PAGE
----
It’s funny how even the simplest platitude, when offered as advice or encouragement at the precisely correct moment by the correct person, can kick-start a wonderful new chain of reasoning that may even result in an “Aha!” moment and then, potentially, a new action. And, hopefully, that action holds within its energy a positive reaction. Sometimes a platitude isn’t a platitude at all, but a mantra.
This is just the sort of thing that happened to me several months ago. I was at my parent’s house just outside Toronto video chatting with my two dear friends who live in Japan. I had recently returned from living there for two years myself and was telling them about my plans for the near future. To sum up said plans briefly: my boyfriend (an American I’d met while living in Osaka) would soon be returning to Japan from a 3-month boat trip around the world on which he was volunteering as an English teacher. After spending a couple of weeks there, he would be coming up to Canada to meet my family and then I would be going down to California to meet his. Then, we hoped I’d be able to move to California for a while so that we could test out our relationship on the mainland.
Suffice it to say I was wary of what was to come. Could we export this ex-pat romance? And if so, how? We hadn’t been imported from the same nation or even the same coast. Nationality aside, would we even work outside the charmed lives we had in Japan? We had lived together for 6 months in Osaka but it hadn’t been without its bumps, would those bumps become mountains once we got off the island? I had all these concerns in spite of the fact that when it had been time for him to set sail we’d both affirmed that we wanted to stay together. Months later, I still felt the same way. And, through the limited amount of communication we’d had (a couple of detailed emails at the start, a few SEVERELY choppy phone calls in the middle, and the one and only video chat towards the end), as far as I knew he still felt the same way, too. Absence makes the heart grow more insecure and I had this terrible feeling we might be doomed, that when we finally laid eyes on each other after nearly 4 months we’d realized we’d lost it somewhere across the Pacific…or the Atlantic.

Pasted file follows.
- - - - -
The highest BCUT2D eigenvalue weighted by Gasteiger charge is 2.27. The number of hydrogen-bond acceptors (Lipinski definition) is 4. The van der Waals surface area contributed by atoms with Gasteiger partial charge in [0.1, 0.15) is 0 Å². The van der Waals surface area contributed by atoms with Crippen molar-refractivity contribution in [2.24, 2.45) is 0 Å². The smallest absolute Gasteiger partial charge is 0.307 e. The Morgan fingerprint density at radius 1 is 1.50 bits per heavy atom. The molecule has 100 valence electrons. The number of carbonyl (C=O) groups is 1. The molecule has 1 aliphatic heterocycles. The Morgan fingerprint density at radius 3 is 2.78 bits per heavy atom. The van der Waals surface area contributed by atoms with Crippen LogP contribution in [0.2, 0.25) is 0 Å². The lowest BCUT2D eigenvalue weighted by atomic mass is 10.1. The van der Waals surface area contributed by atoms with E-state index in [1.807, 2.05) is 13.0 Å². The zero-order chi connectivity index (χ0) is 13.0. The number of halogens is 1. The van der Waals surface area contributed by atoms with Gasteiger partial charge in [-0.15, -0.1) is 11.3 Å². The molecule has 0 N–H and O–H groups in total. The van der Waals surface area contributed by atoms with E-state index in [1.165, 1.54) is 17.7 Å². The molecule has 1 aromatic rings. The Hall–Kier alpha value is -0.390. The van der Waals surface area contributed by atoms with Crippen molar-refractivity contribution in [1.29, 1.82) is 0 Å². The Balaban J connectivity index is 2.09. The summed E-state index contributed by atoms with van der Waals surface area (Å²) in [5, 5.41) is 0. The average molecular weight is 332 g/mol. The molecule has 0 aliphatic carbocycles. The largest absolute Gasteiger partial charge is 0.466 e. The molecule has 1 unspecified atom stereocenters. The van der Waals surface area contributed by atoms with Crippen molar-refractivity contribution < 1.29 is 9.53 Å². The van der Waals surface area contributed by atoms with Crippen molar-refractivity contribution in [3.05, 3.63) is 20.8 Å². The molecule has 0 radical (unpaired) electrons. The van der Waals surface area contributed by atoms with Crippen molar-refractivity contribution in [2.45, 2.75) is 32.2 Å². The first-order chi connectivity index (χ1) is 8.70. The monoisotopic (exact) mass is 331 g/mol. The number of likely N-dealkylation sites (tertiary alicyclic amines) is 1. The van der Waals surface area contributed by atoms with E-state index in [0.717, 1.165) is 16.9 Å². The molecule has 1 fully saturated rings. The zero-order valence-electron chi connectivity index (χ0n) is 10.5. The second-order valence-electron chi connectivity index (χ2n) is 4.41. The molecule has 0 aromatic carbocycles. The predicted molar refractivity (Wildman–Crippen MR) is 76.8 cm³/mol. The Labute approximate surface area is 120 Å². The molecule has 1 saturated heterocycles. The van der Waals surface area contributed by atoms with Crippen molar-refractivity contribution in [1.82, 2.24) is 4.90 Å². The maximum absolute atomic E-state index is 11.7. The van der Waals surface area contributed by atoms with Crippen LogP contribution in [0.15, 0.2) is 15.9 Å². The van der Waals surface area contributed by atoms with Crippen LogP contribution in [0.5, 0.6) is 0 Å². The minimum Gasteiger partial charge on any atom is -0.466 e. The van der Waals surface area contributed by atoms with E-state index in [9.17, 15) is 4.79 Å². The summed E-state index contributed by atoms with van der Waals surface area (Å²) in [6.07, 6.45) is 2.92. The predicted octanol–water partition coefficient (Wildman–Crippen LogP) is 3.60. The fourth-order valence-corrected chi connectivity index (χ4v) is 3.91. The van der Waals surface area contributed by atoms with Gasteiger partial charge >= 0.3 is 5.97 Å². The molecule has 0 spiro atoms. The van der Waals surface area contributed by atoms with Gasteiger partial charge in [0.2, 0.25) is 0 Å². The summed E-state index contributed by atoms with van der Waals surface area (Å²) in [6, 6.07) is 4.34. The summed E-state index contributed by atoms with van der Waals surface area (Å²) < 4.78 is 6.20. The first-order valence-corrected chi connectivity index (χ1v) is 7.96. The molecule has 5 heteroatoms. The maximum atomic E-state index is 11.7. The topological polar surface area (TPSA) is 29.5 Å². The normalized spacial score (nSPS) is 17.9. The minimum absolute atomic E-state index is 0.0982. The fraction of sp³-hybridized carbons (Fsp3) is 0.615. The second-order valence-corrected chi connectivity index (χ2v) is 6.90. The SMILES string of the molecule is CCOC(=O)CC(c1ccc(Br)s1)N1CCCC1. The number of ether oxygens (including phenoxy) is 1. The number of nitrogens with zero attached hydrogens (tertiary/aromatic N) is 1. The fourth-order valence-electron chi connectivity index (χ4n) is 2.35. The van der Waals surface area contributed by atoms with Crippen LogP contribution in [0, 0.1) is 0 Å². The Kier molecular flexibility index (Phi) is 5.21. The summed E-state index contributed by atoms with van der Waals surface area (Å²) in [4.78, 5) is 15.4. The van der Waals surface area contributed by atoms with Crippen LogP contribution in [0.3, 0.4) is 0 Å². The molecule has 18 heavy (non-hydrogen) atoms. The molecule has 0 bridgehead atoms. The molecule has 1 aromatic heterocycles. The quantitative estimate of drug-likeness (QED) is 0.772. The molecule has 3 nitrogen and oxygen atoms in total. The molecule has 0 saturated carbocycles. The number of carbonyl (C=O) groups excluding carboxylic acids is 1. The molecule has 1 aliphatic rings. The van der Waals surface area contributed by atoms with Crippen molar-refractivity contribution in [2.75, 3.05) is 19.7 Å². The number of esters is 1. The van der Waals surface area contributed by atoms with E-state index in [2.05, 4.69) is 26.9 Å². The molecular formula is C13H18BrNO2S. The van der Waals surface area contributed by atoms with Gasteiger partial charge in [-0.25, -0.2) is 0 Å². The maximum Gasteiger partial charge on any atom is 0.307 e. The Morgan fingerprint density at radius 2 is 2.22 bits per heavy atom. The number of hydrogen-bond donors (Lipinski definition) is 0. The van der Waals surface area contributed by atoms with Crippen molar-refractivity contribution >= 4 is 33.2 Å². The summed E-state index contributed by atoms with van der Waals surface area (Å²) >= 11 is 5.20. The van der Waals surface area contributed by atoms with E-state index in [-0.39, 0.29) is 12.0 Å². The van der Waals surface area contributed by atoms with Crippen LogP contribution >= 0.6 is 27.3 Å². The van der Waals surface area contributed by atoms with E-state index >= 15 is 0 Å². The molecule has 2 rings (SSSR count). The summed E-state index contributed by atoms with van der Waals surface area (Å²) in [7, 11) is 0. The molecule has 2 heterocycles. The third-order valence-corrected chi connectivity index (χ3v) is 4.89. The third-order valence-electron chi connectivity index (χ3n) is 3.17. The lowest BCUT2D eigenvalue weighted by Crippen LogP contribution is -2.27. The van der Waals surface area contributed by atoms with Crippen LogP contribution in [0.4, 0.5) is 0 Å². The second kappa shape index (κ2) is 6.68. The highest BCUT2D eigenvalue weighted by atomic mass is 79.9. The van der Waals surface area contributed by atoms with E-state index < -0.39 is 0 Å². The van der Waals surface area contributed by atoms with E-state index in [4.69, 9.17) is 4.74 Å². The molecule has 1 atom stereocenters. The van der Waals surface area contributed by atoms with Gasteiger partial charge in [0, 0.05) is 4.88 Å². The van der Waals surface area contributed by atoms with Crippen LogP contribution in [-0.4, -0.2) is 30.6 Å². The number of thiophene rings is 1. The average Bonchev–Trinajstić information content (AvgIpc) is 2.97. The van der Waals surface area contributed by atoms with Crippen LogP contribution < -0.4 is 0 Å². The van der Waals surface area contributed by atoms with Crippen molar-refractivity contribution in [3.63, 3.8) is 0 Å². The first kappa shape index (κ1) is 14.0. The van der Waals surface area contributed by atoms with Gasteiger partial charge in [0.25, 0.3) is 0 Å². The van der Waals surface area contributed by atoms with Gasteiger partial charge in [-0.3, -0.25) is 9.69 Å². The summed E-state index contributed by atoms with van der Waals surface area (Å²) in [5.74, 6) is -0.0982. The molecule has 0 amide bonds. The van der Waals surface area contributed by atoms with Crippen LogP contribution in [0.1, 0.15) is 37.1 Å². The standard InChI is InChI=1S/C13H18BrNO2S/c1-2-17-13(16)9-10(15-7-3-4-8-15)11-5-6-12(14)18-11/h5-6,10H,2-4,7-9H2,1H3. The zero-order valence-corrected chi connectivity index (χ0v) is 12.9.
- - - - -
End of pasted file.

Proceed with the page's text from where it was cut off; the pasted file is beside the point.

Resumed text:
For the most part I kept my fears of distance breaking our bond to myself and instead vented my fears by telling those around me I was worried that maybe we wouldn’t get along in a new lifestyle or that maybe the issue of our nationalities might get the better of us, what with my lack of a Green-card or work-visa-getting career.
So there I was, telling A&P, the two people I’d consulted about everything that mattered over the last 24 months, about how there was a strong chance I’d be moving to California come the New Year. “But I mean who knows really? Maybe it won’t work out,” I heard/saw myself saying to them through the interweb, “but we’ve got to give it a try or we’ll never know.” I’d uttered these words a lot over the last few months, “we’ve got to give it a try or we’ll never know.” They may have sounded optimistic to the outside world but the more I said them the more they sounded like a sad attempt to convince myself to do something that would likely end in heartbreak. P, with whom I share a few personality traits, likely sensed that I needed reinforcements and said, “You know what they say Bane: nothing ventured, nothing gained.” Um, wow. Off went a million synapses that had never gone off when I’d been trying to pep myself up with one-liners, and at the end of that conversation I felt a new optimism burgeoning inside me.
Now my referring to P’s words of encouragement as a platitude or one-liner may sound disparaging but it’s certainly not meant to be. It’s just a simple truth that expressions of this nature (i.e.: “this too shall pass”) are textbook examples of canned advice. Now, P’s a very intellectual guy and he wasn’t saying this in a cheesy cheerleader way. He said it wryly and he said it because what else can you genuinely say to your friend when you know just as little as they do about what the future holds? Once the words hit my ears I think the exact sound my brain made was “Duh!” Of course I have to go out on a limb and take a chance if I expect something good to happen. The answer to how my sailor and I will transplant our Asian-grown love to the Americas isn’t going to reveal itself to us without some action on our part. Duh, duh, duh! Thank you, P! This was my mantra up until the day I boarded the plane to come and live here for 6 months. It’s my mantra even now as the future is still rather undefined.
For those who are wondering, our love has been thriving in its new climate. I think we’re stronger than ever and most of those bumps have been leveled out. Our relationship is like a plant… and like a road.
Now, this finally brings us to the blog. I want to be a writer. That’s pretty much the long-and-short of it. I’d love to have a career writing about life(style), travel, and/or art. It’s an old dream but a new era in my life, so I think the time could be right to give it a real go. To tell the truth I feel pretty insecure about it, but “nothing ventured, nothing gained.” While I’m here I can’t work for money but I can work on my craft and this seems like a good place to start.
Here’s to venturing!